Harambam charcacterizes the 9/11 Truth Movement as “rather different, people who challenge the mainstream narrative of 9/11 with completely factual and scientific evidence.” He adds, “These activists profess knowledge of physics, construction and explosives, and ground their legitimacy in expertise. Harambam concludes, “Conspiracy theories are not uniform, nor should our engagements with them be.”


Kennedy Deserves Better

Another historic case that belongs alongside the 9/11 Truth Movement for plausibility, after about a half century of rich and varied independent investigation, is that of President John F. Kennedy’s assassination. I’m not sure if anyone is prepared to make a firm accusation in the matter, in terms of whodunit, but it should at least be freely aired. That has not happened, and doesn’t look about to. The case carries an additional factor that serves to intensify the smell of conspiracy: government collusion in efforts to occlude evidence relevant to the case. What possible explanation can there be for that, aside from blatant malfeasance?

Yes, there was a hurried and slipshod official investigation, headed by Chief Justice Earl Warren of the Supreme Court, a pillar of American judicial honesty. But it was neither thorough nor convincing. That brings up another question: can government authorities be trusted to excavate the truth, the whole truth, and nothing but — or are there some questions of security, diplomacy, or loyalty to be protected at the same time? Justice Warren was a close friend of the Kennedy family, and his personal attachment may have interfered with his duties to the Commission. In one of the most infamous episodes of the investigation, Warren denied his fellow Commission members access to Kennedy’s autopsy photos because he deemed them “too disturbing.” I.F. Stone, the great American independent journalist, is quoted as saying, “If you can only remember two things, remember this: ‘Governments lie’. If you can remember three, remember, ‘All governments lie.'”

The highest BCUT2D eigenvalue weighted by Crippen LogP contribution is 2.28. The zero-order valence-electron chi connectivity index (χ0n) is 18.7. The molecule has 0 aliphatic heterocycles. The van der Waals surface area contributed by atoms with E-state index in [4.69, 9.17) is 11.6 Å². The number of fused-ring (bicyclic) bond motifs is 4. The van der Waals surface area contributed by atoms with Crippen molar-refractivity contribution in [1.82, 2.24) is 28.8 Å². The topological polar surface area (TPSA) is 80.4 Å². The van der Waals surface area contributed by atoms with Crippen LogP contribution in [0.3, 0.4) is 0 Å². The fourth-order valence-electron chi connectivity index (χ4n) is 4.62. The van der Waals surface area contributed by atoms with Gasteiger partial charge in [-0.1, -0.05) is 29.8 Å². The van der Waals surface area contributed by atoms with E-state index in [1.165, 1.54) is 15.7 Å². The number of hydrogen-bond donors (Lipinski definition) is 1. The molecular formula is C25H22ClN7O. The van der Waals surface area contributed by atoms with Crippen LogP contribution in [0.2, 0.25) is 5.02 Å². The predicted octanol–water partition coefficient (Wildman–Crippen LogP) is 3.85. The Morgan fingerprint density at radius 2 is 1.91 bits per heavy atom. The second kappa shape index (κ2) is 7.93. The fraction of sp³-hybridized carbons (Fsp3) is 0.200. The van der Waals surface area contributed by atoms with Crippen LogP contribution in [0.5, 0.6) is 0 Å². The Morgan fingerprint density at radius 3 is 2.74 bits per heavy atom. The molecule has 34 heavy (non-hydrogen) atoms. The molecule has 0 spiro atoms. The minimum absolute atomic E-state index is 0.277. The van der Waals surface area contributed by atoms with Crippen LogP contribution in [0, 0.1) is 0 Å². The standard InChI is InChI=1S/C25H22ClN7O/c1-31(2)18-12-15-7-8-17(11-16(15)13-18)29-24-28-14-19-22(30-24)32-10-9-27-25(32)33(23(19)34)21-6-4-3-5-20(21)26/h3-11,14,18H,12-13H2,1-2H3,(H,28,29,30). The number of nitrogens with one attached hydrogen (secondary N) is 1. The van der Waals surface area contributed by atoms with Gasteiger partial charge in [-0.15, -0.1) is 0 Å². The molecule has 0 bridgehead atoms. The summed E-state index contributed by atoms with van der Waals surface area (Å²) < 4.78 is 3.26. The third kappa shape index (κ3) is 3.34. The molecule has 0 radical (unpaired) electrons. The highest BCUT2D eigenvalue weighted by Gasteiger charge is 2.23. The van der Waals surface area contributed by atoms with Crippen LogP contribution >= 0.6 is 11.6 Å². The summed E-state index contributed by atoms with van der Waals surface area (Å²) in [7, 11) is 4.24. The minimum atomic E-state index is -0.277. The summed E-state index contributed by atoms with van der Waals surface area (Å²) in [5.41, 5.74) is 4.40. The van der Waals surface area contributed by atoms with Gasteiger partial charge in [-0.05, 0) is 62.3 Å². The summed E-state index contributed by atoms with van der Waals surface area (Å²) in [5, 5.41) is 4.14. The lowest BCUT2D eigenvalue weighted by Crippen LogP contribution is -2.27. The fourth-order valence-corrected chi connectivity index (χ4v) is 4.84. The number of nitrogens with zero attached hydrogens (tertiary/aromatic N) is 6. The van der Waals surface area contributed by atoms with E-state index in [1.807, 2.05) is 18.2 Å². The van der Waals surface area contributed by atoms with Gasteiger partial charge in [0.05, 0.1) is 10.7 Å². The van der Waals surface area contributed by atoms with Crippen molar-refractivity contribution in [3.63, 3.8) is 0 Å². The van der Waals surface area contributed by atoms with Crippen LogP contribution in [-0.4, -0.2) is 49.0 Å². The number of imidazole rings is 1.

What is truly remarkable in these cases in the United States is the extent to which a massive majority of citizens would rather not bother looking into so many vital issues, preferring to consign them to “conspiracy-theory” limbo. A quick Google search on the term will show you just how the playing field is tilted in favor of discrediting virtually everyone who proposes a seemingly questionable or controversial theory. Almost all the Google articles are derogatory and refer more to “conspiracy theory subcultures” than to the questions at hand, as if anyone who subscribes to any conspiracy theory were an idiot. It’s not clear whether this inability to distinguish between fact and fiction is due to laziness or devious intentions. Coincidentally, almost none of the writers offer much evidence to sustain their affirmations. They don’t have to. Just labeling the issue a “conspiracy theory” will satisfy the mostly bovine critical sense out there. One thing is certain. The Kennedy case will not be closed until all those papers are released.